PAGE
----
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Minerva Cardioangiologica 2014 June;62(3):229-34


lingua: Inglese

Treatment of coronary bifurcation lesions with bioresorbable vascular scaffolds

Capranzano P. 1, 2, Gargiulo G. 1, Capodanno D. 1, 2, Longo G. 1, Tamburino C. 1, Ohno Y. 1, Attizzani G. F. 1, La Manna A. 1, Di Salvo M. 1, Francaviglia B. 1, Grasso C. 1, Sgroi C. 1, Tamburino C. 1, 2

1 Division of Cardiology, Ferrarotto Hospital, University of Catania, Catania, Italy; 2 Excellence Through Newest, Advances (ETNA) Foundation, Catania, Italy


AIM: Aim of the study was to report on the feasibility and early safety and efficacy of Absorb everolimus-eluting bioresorbable vascular scaffold (BVS) for coronary artery bifurcations (CABs) treatment at a single high-volume center.
METHODS: All patients treated with Absorb implantation at our institution from March 2013 to March 2014 were enrolled in the prospective, single-center, ongoing, all-comers registry, which has the main purpose of evaluating the safety and efficacy of Absorb implantation in unselected patients treated in daily practice. In-hospital and at follow-up clinical outcomes of 46 patients undergoing treatment with Absorb in 46 CAB lesions were reported in the present study.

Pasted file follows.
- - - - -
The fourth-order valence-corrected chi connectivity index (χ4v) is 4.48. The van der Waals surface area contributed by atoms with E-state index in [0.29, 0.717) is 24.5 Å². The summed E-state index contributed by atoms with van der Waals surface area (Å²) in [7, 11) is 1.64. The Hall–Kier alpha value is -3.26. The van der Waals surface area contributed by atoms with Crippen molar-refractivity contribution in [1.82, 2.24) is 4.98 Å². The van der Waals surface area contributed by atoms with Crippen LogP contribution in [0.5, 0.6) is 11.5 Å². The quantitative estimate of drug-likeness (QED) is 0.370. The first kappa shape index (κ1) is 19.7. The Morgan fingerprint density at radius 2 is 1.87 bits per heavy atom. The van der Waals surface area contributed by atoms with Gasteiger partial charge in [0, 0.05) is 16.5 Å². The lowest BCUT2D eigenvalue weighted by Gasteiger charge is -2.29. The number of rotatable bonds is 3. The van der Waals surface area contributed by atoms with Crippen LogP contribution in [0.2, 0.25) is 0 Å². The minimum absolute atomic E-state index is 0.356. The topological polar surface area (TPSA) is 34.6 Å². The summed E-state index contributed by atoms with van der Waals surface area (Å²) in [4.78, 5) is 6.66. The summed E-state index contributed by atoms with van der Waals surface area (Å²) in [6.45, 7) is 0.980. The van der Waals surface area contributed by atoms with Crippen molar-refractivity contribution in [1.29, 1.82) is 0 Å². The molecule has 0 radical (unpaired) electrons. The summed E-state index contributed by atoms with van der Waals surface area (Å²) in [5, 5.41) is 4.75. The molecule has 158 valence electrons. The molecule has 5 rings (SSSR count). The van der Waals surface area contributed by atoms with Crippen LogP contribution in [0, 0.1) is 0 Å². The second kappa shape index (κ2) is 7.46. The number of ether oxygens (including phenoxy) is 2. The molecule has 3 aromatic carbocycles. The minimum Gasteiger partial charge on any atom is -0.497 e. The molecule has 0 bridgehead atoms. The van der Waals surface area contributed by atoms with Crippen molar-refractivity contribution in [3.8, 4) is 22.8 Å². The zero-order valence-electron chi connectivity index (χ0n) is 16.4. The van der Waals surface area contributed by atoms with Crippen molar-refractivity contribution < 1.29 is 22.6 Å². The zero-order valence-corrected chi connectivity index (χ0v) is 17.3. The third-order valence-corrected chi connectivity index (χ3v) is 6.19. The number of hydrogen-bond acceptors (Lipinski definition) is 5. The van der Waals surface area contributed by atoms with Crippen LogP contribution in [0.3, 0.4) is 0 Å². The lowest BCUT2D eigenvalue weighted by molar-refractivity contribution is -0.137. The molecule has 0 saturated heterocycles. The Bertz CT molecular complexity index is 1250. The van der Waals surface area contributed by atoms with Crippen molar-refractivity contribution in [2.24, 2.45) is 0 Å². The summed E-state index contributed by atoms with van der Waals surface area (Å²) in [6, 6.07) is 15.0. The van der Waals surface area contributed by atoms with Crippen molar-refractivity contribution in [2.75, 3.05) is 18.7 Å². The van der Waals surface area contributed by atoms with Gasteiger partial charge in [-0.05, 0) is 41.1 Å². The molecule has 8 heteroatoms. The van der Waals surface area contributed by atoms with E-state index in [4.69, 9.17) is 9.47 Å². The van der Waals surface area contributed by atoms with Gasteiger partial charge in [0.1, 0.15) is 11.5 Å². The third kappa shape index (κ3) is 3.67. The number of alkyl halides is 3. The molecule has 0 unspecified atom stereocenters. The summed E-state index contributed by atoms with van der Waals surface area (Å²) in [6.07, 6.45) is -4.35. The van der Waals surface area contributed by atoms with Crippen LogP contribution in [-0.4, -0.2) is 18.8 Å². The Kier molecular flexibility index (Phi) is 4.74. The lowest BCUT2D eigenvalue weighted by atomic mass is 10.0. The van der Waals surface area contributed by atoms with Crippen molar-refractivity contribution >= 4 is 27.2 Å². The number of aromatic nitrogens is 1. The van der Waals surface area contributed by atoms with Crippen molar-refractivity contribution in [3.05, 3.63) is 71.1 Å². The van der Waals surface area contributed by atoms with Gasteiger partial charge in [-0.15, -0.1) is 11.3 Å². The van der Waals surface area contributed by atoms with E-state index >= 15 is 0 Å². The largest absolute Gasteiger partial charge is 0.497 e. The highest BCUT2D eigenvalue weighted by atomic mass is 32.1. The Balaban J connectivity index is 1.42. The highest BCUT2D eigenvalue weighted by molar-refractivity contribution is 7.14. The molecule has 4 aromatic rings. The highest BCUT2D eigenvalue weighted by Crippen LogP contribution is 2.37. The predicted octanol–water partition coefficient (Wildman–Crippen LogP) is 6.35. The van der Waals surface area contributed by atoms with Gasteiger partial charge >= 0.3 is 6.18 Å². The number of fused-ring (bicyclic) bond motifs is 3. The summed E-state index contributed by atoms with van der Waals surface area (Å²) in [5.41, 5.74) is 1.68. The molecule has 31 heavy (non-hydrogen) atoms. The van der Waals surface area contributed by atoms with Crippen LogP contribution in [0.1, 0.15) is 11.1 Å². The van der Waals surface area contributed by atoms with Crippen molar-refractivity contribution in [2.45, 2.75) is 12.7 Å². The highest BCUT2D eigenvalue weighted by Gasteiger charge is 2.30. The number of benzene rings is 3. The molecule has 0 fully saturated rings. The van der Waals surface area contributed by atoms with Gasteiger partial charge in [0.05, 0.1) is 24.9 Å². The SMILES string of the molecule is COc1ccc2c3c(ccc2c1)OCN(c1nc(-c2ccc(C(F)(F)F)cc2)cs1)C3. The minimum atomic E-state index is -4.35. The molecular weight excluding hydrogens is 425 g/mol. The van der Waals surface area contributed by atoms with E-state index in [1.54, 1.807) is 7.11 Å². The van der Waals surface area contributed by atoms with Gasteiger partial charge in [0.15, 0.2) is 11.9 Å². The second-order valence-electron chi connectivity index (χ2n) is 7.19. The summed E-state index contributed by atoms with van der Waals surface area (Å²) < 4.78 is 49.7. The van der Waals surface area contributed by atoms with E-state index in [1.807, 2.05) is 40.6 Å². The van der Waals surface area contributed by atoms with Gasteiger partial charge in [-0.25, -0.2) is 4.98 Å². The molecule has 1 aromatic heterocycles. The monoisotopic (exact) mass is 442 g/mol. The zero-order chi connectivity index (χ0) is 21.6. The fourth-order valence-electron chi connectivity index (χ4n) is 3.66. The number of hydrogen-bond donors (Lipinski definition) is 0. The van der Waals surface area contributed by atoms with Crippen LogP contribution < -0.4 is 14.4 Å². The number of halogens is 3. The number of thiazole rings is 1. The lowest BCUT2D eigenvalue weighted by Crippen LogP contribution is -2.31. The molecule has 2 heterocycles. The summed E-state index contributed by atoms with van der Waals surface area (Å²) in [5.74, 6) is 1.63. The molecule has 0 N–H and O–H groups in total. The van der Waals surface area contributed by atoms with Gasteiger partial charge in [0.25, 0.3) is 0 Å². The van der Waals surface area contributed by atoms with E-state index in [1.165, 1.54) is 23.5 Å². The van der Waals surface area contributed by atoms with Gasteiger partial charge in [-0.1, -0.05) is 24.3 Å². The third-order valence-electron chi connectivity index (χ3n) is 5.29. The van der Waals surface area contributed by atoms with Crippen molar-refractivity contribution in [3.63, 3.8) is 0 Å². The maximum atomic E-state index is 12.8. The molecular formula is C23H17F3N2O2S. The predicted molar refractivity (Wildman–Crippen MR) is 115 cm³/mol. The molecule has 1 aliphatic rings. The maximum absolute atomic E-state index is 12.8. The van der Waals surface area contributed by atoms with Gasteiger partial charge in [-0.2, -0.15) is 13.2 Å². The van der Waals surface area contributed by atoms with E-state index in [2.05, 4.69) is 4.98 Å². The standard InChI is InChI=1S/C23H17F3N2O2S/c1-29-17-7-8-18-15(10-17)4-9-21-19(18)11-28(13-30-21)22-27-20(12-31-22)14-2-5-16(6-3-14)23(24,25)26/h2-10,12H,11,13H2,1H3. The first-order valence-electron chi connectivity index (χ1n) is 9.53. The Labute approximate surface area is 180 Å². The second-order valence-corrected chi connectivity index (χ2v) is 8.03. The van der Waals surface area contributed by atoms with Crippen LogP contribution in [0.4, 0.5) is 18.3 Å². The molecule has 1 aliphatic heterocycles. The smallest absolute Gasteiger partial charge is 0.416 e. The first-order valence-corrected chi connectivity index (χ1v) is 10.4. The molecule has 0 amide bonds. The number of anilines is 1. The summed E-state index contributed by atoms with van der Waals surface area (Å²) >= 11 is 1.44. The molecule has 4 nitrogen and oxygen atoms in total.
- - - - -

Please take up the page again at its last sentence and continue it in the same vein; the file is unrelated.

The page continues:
RESULTS: Treated CAB lesions involved the left main in 13.0% of cases, the left anterior descending artery in 65.0%, the left circumflex in 19.6%, and the right coronary artery in 2.2%. Bifurcations were classified as true (47.8%) and non-true (52.2%) according to the Medina classification. The provisional and the two-BVS techniques were used in 78.3% and 21.7%, respectively. Two-BVS techniques included: mini-crush 13.0%; reverse culotte 2.2%; T-stenting 2.2%; and V-stenting 4.3%. No in-hospital adverse events occurred. At 6 months no adverse events occurred. Only one case of target lesion revascularization was observed at day 227. No stent thrombosis occurred during follow-up.
CONCLUSION: Our preliminary experience suggested that CABs treatment with Absorb is feasible and associated with promising immediate and short-term clinical outcomes. However, larger studies with long-term follow-up are needed to adequately address the safety and efficacy of BVS use in CABs.

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